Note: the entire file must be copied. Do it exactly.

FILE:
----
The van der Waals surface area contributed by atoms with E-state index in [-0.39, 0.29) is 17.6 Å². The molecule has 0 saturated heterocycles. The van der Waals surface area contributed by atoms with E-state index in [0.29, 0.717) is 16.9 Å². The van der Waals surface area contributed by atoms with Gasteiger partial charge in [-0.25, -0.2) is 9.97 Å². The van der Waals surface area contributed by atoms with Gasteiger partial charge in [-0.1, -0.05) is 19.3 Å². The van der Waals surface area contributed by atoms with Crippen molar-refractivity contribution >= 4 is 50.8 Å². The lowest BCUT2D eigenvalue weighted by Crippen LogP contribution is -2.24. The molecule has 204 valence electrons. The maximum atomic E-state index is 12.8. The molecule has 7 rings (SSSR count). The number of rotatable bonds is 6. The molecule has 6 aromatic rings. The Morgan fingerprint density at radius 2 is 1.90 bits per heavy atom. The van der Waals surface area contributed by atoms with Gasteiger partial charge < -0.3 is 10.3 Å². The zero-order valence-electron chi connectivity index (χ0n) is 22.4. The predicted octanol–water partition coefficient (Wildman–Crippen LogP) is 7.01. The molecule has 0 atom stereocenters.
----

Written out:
The van der Waals surface area contributed by atoms with E-state index in [-0.39, 0.29) is 17.6 Å². The molecule has 0 saturated heterocycles. The van der Waals surface area contributed by atoms with E-state index in [0.29, 0.717) is 16.9 Å². The van der Waals surface area contributed by atoms with Gasteiger partial charge in [-0.25, -0.2) is 9.97 Å². The van der Waals surface area contributed by atoms with Gasteiger partial charge in [-0.1, -0.05) is 19.3 Å². The van der Waals surface area contributed by atoms with Crippen molar-refractivity contribution >= 4 is 50.8 Å². The lowest BCUT2D eigenvalue weighted by Crippen LogP contribution is -2.24. The molecule has 204 valence electrons. The maximum atomic E-state index is 12.8. The molecule has 7 rings (SSSR count). The number of rotatable bonds is 6. The molecule has 6 aromatic rings. The Morgan fingerprint density at radius 2 is 1.90 bits per heavy atom. The van der Waals surface area contributed by atoms with Gasteiger partial charge < -0.3 is 10.3 Å². The zero-order valence-electron chi connectivity index (χ0n) is 22.4. The predicted octanol–water partition coefficient (Wildman–Crippen LogP) is 7.01. The molecule has 0 atom stereocenters.